Parasitic bacteria turns plants into ‘zombies’

Parasitic bacteria turns plants into ‘zombies’
Parasitic bacteria turns plants into ‘zombies’

Bacteria Parasites apply a manipulation mechanism to delay plant aging that could offer new ways to protect crops threatened by disease.

The parasites they manipulate the organisms they live on to suit their needs, sometimes drastically. In the case of some plants, when they are under the effect of a parasite undergo changes so wide that they are described as “zombies“explains the study. They stop reproducing and only serve as a habitat and host for parasitic pathogens.

How does this parasite affect plants?

Until now, it was not very well known how this happened at the molecular and mechanical level, but an investigation by the Hogenhout group of the John Innes Center and its collaborators, in the United Kingdom, published in the journal ‘Cell’, has identified a manipulative molecule produced by the bacteria ‘Phytoplasma’ to hijack the development of the plant.

When inside a plant, this protein causes key growth regulators to break down, triggering abnormal growth.

The bacteria ‘Phytoplasma’ belong to a group of microbes famous for their ability to reprogram the development of their plants Guest. This group of bacteria it is usually responsible for the “witch brooms” seen on trees, where an excessive number of branches grow together.

These bushy buds are the result of the plant she is trapped in a vegetative “zombie” state, unable to reproduce and, therefore, to progress to a state of “eternal youth”.

The bacteria It can also cause devastating crop diseases, such as aster yellow, which causes significant yield losses in grain and leaf crops, such as lettuce, carrots, and cereals.

Professor Saskia Hogenhout, corresponding author of the study, explains that “phytoplasmas are a spectacular example of how the reach of genes can be extended beyond organisms to impact surrounding environments.”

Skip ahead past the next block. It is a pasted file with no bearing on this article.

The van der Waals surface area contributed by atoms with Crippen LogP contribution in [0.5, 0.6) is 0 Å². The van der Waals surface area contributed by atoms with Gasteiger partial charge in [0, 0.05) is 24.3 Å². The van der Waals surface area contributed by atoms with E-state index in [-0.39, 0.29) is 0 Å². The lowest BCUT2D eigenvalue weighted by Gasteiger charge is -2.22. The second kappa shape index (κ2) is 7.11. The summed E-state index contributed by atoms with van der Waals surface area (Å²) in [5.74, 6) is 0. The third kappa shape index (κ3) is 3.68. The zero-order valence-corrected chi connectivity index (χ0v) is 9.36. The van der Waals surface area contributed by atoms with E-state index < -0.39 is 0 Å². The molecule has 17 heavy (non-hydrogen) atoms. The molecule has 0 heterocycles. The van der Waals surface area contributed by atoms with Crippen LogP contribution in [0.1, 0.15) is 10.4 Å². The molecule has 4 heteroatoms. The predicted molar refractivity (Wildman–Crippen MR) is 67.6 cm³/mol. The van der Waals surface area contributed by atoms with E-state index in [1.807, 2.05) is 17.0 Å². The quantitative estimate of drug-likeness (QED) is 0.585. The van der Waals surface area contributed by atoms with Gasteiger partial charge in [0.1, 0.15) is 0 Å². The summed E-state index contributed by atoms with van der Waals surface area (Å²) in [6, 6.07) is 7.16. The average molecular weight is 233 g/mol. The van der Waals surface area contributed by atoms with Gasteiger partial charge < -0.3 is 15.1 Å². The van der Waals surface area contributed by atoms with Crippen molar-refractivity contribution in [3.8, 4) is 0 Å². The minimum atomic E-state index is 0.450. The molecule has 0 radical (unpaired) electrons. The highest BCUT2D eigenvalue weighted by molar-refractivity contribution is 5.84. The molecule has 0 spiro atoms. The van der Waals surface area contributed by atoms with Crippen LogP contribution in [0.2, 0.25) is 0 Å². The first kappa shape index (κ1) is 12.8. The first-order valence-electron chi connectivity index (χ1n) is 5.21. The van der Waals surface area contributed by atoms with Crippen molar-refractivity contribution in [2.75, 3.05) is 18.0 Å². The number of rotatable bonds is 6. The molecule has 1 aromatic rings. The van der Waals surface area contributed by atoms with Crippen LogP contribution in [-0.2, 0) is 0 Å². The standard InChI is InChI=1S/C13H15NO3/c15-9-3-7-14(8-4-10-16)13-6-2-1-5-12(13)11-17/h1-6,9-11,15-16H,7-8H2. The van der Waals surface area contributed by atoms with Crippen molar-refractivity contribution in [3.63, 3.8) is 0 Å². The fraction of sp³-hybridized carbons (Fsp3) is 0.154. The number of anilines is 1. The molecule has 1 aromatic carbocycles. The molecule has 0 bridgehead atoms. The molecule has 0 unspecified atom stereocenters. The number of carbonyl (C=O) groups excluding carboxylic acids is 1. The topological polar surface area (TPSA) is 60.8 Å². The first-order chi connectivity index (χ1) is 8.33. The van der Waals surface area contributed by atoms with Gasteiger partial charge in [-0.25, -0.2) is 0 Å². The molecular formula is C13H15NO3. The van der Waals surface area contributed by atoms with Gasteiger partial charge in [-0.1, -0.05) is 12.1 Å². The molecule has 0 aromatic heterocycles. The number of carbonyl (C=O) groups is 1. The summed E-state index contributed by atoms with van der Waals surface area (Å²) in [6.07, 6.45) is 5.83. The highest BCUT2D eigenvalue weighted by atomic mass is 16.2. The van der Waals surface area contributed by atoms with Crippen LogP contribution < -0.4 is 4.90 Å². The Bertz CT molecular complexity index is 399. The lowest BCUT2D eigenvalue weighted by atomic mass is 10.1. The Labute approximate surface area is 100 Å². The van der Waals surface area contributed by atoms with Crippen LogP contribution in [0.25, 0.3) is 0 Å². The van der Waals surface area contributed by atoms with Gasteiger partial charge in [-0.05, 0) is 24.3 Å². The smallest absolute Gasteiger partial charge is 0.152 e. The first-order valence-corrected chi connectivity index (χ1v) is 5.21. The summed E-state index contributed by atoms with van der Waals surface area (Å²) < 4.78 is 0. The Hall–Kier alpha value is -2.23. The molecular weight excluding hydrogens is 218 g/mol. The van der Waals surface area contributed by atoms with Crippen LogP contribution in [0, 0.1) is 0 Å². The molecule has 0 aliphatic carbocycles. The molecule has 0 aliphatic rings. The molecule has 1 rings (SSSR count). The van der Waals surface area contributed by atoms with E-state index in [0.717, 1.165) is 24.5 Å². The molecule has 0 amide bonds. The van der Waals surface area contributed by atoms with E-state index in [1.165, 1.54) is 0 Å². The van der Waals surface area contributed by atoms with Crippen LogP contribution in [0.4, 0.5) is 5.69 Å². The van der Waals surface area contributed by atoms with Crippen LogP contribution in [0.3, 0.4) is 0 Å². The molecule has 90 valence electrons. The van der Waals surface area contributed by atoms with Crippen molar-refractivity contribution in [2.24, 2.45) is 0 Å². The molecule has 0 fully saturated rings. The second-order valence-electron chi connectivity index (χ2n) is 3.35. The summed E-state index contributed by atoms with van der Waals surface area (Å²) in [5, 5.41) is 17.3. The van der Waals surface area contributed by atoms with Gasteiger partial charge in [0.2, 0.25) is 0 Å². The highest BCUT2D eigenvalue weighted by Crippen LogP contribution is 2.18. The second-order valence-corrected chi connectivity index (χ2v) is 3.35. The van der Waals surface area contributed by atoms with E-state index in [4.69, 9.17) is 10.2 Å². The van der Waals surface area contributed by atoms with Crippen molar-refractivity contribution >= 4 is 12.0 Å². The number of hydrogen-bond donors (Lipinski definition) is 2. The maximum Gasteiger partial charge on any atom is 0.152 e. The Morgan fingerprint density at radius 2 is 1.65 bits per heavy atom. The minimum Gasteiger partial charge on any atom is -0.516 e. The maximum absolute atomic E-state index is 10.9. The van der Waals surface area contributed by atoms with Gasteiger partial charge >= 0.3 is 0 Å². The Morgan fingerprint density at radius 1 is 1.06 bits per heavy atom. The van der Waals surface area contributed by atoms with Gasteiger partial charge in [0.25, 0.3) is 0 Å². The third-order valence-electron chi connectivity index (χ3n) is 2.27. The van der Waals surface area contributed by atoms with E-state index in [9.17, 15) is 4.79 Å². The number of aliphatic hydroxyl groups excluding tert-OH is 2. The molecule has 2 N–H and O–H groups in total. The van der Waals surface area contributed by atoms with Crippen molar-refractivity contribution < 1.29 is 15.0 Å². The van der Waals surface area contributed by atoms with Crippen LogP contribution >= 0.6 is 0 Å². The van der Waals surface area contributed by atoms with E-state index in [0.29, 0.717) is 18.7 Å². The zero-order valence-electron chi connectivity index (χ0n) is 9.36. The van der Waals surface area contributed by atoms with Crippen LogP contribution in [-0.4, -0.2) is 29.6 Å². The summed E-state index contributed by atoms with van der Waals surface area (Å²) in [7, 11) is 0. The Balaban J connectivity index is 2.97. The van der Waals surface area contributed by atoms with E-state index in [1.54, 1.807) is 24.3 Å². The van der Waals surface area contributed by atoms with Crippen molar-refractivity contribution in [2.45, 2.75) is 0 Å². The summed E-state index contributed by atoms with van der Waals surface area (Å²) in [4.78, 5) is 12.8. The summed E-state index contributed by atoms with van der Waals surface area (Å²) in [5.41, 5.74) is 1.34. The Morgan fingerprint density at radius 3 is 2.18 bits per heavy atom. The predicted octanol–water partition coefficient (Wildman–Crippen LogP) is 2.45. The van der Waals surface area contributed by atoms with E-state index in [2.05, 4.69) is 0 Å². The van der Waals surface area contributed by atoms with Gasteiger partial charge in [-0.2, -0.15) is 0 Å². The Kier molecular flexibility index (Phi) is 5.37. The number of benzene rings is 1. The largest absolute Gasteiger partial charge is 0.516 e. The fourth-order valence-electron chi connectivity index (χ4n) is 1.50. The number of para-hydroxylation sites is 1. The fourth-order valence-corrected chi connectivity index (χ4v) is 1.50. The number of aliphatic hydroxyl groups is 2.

“Our discoveries shed new light on a molecular mechanism behind this expanded phenotype that could help solve a major problem for food production,” he added in a statement. “We highlight a promising strategy for plant engineering to achieve a long-lasting level of resistance of crops to phytoplasmas.”

Behind the bacteria, a protein

The new findings show how the bacterial protein known as SAP05 manipulates the plants taking advantage of part of the host’s own molecular machinery.

This machinery, called a proteasome, often breaks down proteins that are no longer needed within plant cells. SAP05 hijacks this process, causing the proteins of the plants that are important for regulating growth and development are thrown into a molecular recycling center.

Without these proteins, the development of plant it is reprogrammed to favor the bacteria, which triggers the growth of multiple shoots and vegetative tissues and pauses the aging of the plant.

Through genetic and biochemical experiments on the model plant ‘Arabidopsis thaliana’, the team discovered in detail the role of SAP05.

Interestingly, SAP05 binds directly to plant developmental proteins and the proteasome. Direct binding is a newfound way to break down proteins. Normally, proteins that are degraded by the proteasome are labeled with a molecule called ubiquitin beforehand, but this is not the case.

The plant development proteins that SAP05 targets are similar to proteins also found in animals. The team was curious to see if SAP05 also affected the insects that carry the bacteria of a plant to another. They found that the structure of these host proteins in animals differs enough that they do not interact with SAP05, so insects are not affected.

However, this research allowed the team to pinpoint only two amino acids in the proteasome unit that are required to interact with SAP05. His research showed that. if the plant proteins are changed to have the two amino acids found in the insect protein, they are no longer degraded by SAP05, preventing the abnormal growth of the “witch’s broom”.

This finding offers the possibility of modifying only these two amino acids in crops, for example, using gene editing technologies, to provide long-lasting resistance to phytoplasmas and the effects of SAP05.

With information from Europa Press

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